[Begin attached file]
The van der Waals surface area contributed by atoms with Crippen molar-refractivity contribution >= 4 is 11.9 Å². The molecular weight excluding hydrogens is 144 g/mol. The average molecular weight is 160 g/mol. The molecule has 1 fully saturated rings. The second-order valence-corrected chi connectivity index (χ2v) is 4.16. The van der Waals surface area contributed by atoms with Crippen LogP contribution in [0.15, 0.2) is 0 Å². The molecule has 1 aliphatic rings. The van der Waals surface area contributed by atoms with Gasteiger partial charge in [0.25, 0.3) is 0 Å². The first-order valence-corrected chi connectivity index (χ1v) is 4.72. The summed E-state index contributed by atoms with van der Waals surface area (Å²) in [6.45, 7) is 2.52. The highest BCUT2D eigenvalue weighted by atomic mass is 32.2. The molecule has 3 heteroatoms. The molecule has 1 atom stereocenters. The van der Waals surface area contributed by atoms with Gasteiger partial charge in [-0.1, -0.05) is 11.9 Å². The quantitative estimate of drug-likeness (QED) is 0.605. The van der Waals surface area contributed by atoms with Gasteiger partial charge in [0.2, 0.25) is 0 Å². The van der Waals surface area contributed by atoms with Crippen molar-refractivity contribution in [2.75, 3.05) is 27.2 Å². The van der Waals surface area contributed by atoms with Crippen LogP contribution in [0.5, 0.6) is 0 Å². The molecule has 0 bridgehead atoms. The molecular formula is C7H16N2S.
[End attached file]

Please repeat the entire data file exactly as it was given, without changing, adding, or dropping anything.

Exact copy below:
The van der Waals surface area contributed by atoms with Crippen molar-refractivity contribution >= 4 is 11.9 Å². The molecular weight excluding hydrogens is 144 g/mol. The average molecular weight is 160 g/mol. The molecule has 1 fully saturated rings. The second-order valence-corrected chi connectivity index (χ2v) is 4.16. The van der Waals surface area contributed by atoms with Crippen LogP contribution in [0.15, 0.2) is 0 Å². The molecule has 1 aliphatic rings. The van der Waals surface area contributed by atoms with Gasteiger partial charge in [0.25, 0.3) is 0 Å². The first-order valence-corrected chi connectivity index (χ1v) is 4.72. The summed E-state index contributed by atoms with van der Waals surface area (Å²) in [6.45, 7) is 2.52. The highest BCUT2D eigenvalue weighted by atomic mass is 32.2. The molecule has 3 heteroatoms. The molecule has 1 atom stereocenters. The van der Waals surface area contributed by atoms with Gasteiger partial charge in [-0.1, -0.05) is 11.9 Å². The quantitative estimate of drug-likeness (QED) is 0.605. The van der Waals surface area contributed by atoms with Gasteiger partial charge in [0.2, 0.25) is 0 Å². The van der Waals surface area contributed by atoms with Crippen molar-refractivity contribution in [2.75, 3.05) is 27.2 Å². The van der Waals surface area contributed by atoms with Crippen LogP contribution in [0.5, 0.6) is 0 Å². The molecule has 0 bridgehead atoms. The molecular formula is C7H16N2S.